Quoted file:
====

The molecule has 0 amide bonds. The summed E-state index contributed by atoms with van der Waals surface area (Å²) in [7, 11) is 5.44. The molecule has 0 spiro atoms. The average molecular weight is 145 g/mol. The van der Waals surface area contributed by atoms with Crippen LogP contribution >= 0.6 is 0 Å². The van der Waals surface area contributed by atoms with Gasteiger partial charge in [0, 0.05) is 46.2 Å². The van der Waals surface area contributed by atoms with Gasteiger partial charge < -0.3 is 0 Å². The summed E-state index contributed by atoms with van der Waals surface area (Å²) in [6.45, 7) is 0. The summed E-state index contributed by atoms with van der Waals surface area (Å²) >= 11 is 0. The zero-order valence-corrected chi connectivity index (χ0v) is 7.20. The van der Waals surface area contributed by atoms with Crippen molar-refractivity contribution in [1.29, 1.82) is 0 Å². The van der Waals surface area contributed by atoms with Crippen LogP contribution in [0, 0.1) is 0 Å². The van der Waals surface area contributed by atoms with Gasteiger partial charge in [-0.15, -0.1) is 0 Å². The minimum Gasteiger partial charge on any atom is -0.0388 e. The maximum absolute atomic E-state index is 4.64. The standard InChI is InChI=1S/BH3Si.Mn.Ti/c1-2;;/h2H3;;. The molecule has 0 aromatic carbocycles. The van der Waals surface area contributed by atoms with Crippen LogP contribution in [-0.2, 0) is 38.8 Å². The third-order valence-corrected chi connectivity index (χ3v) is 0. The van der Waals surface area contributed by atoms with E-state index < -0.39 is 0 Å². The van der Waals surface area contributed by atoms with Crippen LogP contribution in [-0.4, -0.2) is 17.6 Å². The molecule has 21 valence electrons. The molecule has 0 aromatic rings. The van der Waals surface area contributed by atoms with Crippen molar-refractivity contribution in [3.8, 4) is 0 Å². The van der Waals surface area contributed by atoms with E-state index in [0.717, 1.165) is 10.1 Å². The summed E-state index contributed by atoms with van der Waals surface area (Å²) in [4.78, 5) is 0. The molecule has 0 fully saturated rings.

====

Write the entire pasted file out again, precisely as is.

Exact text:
The molecule has 0 amide bonds. The summed E-state index contributed by atoms with van der Waals surface area (Å²) in [7, 11) is 5.44. The molecule has 0 spiro atoms. The average molecular weight is 145 g/mol. The van der Waals surface area contributed by atoms with Crippen LogP contribution >= 0.6 is 0 Å². The van der Waals surface area contributed by atoms with Gasteiger partial charge in [0, 0.05) is 46.2 Å². The van der Waals surface area contributed by atoms with Gasteiger partial charge < -0.3 is 0 Å². The summed E-state index contributed by atoms with van der Waals surface area (Å²) in [6.45, 7) is 0. The summed E-state index contributed by atoms with van der Waals surface area (Å²) >= 11 is 0. The zero-order valence-corrected chi connectivity index (χ0v) is 7.20. The van der Waals surface area contributed by atoms with Crippen molar-refractivity contribution in [1.29, 1.82) is 0 Å². The van der Waals surface area contributed by atoms with Crippen LogP contribution in [0, 0.1) is 0 Å². The van der Waals surface area contributed by atoms with Gasteiger partial charge in [-0.15, -0.1) is 0 Å². The minimum Gasteiger partial charge on any atom is -0.0388 e. The maximum absolute atomic E-state index is 4.64. The standard InChI is InChI=1S/BH3Si.Mn.Ti/c1-2;;/h2H3;;. The molecule has 0 aromatic carbocycles. The van der Waals surface area contributed by atoms with Crippen LogP contribution in [-0.2, 0) is 38.8 Å². The third-order valence-corrected chi connectivity index (χ3v) is 0. The van der Waals surface area contributed by atoms with E-state index < -0.39 is 0 Å². The van der Waals surface area contributed by atoms with Crippen LogP contribution in [-0.4, -0.2) is 17.6 Å². The molecule has 21 valence electrons. The molecule has 0 aromatic rings. The van der Waals surface area contributed by atoms with Crippen molar-refractivity contribution in [3.8, 4) is 0 Å². The van der Waals surface area contributed by atoms with E-state index in [0.717, 1.165) is 10.1 Å². The summed E-state index contributed by atoms with van der Waals surface area (Å²) in [4.78, 5) is 0. The molecule has 0 fully saturated rings.